dc.description.abstract<table><tr><td colspan="2" class="item-title">The Health Professions Pharmacology Task Force: A Collaborative Partnership Approach to Problem Resolution</td></tr><tr class="item-sponsor"><td class="label">Conference Sponsor:</td><td class="value">Sigma Theta Tau International</td></tr><tr class="item-year"><td class="label">Conference Year:</td><td class="value">2003</td></tr><tr class="item-author"><td class="label">Author:</td><td class="value">Paternoster, Joan, RN, PhD</td></tr><tr class="item-institute"><td class="label">P.I. Institution Name:</td><td class="value">Mercy College</td></tr><tr class="item-author-title"><td class="label">Title:</td><td class="value">Assistant Professor</td></tr><tr class="item-email"><td class="label">Email:</td><td class="value">jpaternoster@mercy.edu</td></tr><tr class="item-co-authors"><td class="label">Co-Authors:</td><td class="value">Luz Rebecca DeGuzman, MS, MD; Charles Ford, BA, MTOM; Helaine Hertzlich, MSN, RN, APRN, BC; Nanette W. Hyland, MS, PT</td></tr><tr><td colspan="2" class="item-abstract">Abstract Introduction Interdisciplinary practice, the ideal of health professionals for the past two decades, has been difficult to accomplish. One of the reasons for this may be the educational process, during which students in various health professions programs are taught the same content in isolation from their soon to be colleagues. In this type of educational system, students do not have the opportunity to develop understanding of the degree of knowledge other professionals possess or how they use the same knowledge in different ways, Educational institutions, especially small liberal arts colleges, are faced with severe fiscal limitations. Offering the same courses in different programs results in excessive use of fiscal and human resources. Purpose The purpose of this presentation is to describe a transdisciplinary collaborative partnership model that addresses the desire to enhance interdisciplinary education and practice and to address the fiscal concerns of a private college with a Division of Health Professions. Goals The Pharmacology Task Force composed of faculty from the nursing, physical therapy, physician assistant and acupuncture/oriental medicine programs was convened in the fall of 2001. The project goals were to review the existing pharmacology courses, prepare a brief history of the issues surrounding these courses, determine if the course content was clinically relevant, develop recommendations and identify opportunities for different disciplines to work together. Results Over the next two years the Task force accomplished each of the goals and designed a modular pharmacology course that will enable different disciplines to pick and choose among the modules to meet their specific clinical needs. Both Eastern and Western medicine pharmacology is included. Through this collaborative model the task force members developed in depth understanding of the pharmacology content that their peers were teaching and the ways that the content was used in both the educational and clinical settings.</td></tr></table>en_GB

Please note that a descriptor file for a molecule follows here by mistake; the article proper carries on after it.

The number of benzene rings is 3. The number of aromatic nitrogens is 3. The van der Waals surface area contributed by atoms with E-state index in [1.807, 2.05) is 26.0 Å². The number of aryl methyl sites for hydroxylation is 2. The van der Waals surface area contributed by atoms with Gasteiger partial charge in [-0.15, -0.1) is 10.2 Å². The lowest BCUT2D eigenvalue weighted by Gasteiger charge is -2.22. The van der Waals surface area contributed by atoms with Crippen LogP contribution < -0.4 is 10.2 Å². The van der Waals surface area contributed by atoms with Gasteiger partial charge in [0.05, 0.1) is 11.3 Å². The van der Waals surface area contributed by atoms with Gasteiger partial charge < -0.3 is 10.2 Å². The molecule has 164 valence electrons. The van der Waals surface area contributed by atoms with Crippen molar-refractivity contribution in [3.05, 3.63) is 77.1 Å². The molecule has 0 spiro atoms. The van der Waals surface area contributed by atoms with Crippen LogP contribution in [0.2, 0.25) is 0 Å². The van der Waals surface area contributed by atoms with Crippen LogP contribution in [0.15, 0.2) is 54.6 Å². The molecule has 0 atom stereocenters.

dc.date.available2011-10-26T10:17:17Z-
dc.date.issued2011-10-17en_GB
dc.date.accessioned2011-10-26T10:17:17Z-
dc.description.sponsorshipSigma Theta Tau Internationalen_GB